Despite UEFA's declaration, the power to decide where the qualifiers are played and whether Russia can remain a part of them ultimately rests with world governing body FIFA.

Announcing their boycott, Polish FA president Cezary Kulesza said the three national associations were working to find a "common position" and that has now been achieved. The Swedish FA said on Saturday it was not possible to play Russia "regardless of where the match is played" and on Sunday the Czech FA took the same stance.

A statement posted on Twitter read: "The Czech FA executive committee, staff members and players of the national team agreed it's not possible to play against the Russian national team in the current situation, not even on the neutral venue. We all want the war to end as soon as possible."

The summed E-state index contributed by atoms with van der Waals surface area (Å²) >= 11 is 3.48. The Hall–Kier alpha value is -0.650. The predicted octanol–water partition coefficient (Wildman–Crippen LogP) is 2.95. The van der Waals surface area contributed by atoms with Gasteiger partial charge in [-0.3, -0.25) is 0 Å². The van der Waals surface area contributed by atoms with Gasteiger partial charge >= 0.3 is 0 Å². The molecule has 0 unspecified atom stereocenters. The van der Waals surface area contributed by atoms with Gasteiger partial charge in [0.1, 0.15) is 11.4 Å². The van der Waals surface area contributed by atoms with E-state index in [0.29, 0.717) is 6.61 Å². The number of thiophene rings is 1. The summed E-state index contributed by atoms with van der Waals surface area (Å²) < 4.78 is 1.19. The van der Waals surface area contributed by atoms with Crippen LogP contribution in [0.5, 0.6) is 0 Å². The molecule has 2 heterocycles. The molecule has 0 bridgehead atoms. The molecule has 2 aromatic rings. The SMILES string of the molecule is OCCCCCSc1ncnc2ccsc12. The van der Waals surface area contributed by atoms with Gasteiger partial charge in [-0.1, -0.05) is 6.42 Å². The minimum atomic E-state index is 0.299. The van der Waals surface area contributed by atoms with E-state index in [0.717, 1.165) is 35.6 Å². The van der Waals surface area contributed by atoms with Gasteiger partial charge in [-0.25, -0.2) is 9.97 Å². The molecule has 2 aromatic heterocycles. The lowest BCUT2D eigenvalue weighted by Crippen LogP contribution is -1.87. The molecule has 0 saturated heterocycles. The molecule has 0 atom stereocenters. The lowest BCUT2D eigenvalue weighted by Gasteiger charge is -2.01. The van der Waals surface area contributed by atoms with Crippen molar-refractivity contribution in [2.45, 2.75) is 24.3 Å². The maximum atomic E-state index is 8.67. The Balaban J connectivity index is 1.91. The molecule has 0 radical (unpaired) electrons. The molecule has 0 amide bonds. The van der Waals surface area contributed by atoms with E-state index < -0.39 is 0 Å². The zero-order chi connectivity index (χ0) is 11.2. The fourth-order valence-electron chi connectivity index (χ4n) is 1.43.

Football's world governing body FIFA previously said in a statement that it "condemns the use of force by Russia in Ukraine and any type of violence to resolve conflicts. Violence is never a solution and FIFA calls on all parties to restore peace through constructive dialogue".

It added: "FIFA also continues to express its solidarity to the people affected by this conflict.

"Regarding football matters in both Ukraine and Russia, FIFA will continue to monitor the situation and updates in relation to the upcoming FIFA World Cup Qatar 2022 qualifiers will be communicated in due course."

Robert Lewandowski says war is against "everything beautiful in sport" as he pleaded for solidarity with Ukraine amid Russia's invasion of the country.